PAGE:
I always have trouble going back and reviewing a movie that I've seen before and loved. A few years back I tackled the highlights of Alfred Hitchcock's career, except The Birds, for some reason that one has always eluded me. One viewing of Rear Window was enough to cement it as my favorite of his numerous amazing works. A second viewing has done nothing to change this fact, though I still need to get around to The Birds.
The setting for Rear Window is one of the most unique in cinema history. We see the entire story unfold through the window of daredevil photographer L.B. Jefferies, as he is confined to a wheelchair with…
i know, i know, how have i never seen rear window? this was my first hitchcock movie and i loved it. a surprisingly slow burn, but a rewarding one nonetheless. rear window really took the time to let you get to know the characters, for all their quirks and flaws. and how brilliant! a typical murder mystery shot with a new twist- all from the view of one window.
Hillariously bad visual effects. I burst out laughing at the scene where Jefferies fell out the window.
Some shots at the end are very obviousy sped up.
The film takes way too long to get started. I couldn't give less of a damn about the main characters flirt with Bimbo #294.
It contains some extremely bad acting. The cat owner crying and Lisa's general performance comes to mind.
It has some very bad use of soundeffects. A sound of glass shattering and a high pitched scream makes it sound like they picked the sounds out of a very generic free stock sound effect pack.
The killer walking very slowly towards Jefferies and Jefferies stopping him with a camera flash is so ridicilous that you'd think this was a paraody. How anyone can take this as a serious thriller is beyond me. Calling it a thriller is me being nice, as it isn't very thrilling at all.
Utterly mesmerizing and impeccably crafted.
Arguably one of the best movies ever made. A true Hitchcockian masterpiece.
Alfred Hitchcock is a pioneer of his time and still today. Making suspenseful and amazing films like Psycho and The Birds worn this one included as well. A tale of a man who is injured watched a person commit a murder and got him is made amazing by the performance of James Stewart. Even the minor actors did well but the film was made by his performance. Also the film's script and the director making each scene suspenseful got me on my toes and made it a thrill to watch. I was really amazed at the end with how every element of the film conmbined to what happened in the end. All elements culminate into another masterpiece in the directors already amazing lineup of masterpieces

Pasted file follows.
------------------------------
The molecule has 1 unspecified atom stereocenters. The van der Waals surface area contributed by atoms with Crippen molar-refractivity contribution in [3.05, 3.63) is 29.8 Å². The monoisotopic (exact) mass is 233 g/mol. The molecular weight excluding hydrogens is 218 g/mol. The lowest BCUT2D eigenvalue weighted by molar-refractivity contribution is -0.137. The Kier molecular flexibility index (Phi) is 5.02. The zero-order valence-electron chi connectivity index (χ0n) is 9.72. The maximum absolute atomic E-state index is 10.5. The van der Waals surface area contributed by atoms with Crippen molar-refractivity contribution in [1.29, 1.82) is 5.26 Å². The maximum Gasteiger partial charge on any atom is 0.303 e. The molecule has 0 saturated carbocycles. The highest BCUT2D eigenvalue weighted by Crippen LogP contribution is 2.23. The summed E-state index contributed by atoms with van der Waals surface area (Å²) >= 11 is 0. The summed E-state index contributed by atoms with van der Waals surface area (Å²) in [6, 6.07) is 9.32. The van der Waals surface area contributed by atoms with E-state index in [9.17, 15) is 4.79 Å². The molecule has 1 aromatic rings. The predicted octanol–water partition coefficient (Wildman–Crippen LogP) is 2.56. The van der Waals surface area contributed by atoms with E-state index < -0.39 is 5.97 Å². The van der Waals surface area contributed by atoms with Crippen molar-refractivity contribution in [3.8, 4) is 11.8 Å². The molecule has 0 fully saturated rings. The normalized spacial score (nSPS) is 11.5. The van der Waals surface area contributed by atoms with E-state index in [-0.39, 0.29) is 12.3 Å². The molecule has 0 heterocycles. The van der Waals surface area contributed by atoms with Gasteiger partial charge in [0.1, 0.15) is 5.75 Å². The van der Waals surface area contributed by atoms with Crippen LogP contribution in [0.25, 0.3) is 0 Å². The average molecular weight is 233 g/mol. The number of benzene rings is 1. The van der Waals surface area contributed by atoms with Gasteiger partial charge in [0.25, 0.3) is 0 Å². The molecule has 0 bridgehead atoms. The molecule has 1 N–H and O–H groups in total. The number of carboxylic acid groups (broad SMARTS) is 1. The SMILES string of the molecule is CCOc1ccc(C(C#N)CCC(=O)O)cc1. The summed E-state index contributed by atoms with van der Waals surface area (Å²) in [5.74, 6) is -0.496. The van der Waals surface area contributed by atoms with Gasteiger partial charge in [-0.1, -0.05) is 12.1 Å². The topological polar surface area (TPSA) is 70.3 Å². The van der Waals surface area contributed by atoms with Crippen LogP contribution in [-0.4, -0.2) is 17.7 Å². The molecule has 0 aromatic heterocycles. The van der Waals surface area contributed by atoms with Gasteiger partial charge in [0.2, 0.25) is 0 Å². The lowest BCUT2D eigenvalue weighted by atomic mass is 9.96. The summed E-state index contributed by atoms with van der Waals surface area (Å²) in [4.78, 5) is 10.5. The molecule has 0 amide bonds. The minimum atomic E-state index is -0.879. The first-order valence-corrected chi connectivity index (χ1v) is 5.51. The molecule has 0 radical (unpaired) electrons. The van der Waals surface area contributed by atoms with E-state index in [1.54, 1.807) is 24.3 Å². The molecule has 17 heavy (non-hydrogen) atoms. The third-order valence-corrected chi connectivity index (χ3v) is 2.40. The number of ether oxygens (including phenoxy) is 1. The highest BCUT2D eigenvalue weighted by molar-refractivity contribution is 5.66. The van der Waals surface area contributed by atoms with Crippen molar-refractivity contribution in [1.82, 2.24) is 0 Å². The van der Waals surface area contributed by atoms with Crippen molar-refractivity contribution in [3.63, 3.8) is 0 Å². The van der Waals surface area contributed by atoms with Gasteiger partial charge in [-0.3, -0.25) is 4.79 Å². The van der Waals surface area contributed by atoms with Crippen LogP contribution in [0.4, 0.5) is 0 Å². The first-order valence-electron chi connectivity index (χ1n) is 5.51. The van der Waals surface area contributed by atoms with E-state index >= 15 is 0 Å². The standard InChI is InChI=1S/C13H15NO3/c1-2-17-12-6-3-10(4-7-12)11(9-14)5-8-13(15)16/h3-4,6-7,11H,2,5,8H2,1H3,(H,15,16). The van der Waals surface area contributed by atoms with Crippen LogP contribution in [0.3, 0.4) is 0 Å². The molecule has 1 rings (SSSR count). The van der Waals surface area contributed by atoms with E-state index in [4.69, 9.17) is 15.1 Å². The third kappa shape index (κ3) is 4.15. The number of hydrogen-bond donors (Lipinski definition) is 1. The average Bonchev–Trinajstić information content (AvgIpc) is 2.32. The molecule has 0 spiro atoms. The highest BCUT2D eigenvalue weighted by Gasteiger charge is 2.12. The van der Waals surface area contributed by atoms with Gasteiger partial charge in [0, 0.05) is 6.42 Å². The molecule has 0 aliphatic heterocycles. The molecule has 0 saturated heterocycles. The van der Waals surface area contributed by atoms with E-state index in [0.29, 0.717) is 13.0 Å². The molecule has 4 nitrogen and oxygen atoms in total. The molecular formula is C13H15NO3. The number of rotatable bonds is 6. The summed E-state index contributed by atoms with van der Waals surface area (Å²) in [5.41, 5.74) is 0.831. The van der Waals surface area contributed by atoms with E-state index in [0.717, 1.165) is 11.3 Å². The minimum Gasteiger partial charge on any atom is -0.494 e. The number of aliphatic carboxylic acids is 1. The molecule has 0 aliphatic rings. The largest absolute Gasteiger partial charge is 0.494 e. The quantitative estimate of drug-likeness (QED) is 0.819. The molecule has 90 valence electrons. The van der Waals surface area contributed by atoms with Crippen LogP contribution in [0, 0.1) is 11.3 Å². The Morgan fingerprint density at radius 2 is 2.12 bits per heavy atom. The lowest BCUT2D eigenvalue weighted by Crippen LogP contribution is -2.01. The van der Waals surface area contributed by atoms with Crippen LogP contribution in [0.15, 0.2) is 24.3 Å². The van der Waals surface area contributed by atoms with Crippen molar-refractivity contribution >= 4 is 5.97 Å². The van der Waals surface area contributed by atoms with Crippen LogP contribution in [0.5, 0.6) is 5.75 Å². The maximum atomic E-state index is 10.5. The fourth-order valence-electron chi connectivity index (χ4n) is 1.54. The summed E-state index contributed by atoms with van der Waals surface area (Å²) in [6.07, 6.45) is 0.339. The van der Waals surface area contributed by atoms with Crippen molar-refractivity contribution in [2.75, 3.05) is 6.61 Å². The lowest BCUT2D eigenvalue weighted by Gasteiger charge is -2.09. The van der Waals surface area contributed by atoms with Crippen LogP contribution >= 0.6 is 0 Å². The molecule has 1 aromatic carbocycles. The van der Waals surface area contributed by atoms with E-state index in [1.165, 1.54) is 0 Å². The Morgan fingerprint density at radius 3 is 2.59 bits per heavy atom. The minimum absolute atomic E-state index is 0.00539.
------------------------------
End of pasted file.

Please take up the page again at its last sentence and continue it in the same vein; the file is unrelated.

Close to the pinnacle of Hitchcock's uncanny ability to blend portentous warnings about the trajectory of the world and pure, visceral entertainment.
Jimmy Stewart solving a murder in his pjamas. What more could you want? Masterpiece.
"What people ought to do is get outside their own house and look in for a change."
It's impressive when a film that is solely set in a single room can be as captivating as Rear Window is. The premise of this film is so simple, but works on a number of levels: as a mystery, as a thriller, as a romance, as a character study. Through the lens of one man's camera, we get a glimpse into the lives of a dozen New York City apartment-dwellers. Even when a few characters are only on screen for mere minutes during the course of the film, their stories are so well-crafted that your mind fills in the blanks. By the end…
After breaking his leg, professional photographer L.B. Jeffries (James Stewart) is confined to his apartment and spends his days spying on his neighbors out the back window. Observing their lives, he develops backstories for them; a dancer becomes "Miss Torso," a solitary woman is renamed "Miss Lonelyheart."
One night, Jeffries hears a woman scream and seeing Lars Thorwald (Raymond Burr) behave suspiciously, is convinced he murdered his bedridden wife. To prove his suspicions, Jeffries employs his much younger girlfriend, Lisa Fremont (Grace Kelley), and home-care nurse Stella (Thelma Ritter). As they become his eyes ears, and legs, their danger becomes a vicarious thrill for him, until the investigation ends in a chilling confrontation.
Kelly doesn't have a lot to do…
Every film that has ever been nominated for an Academy Award in any category. Enjoy!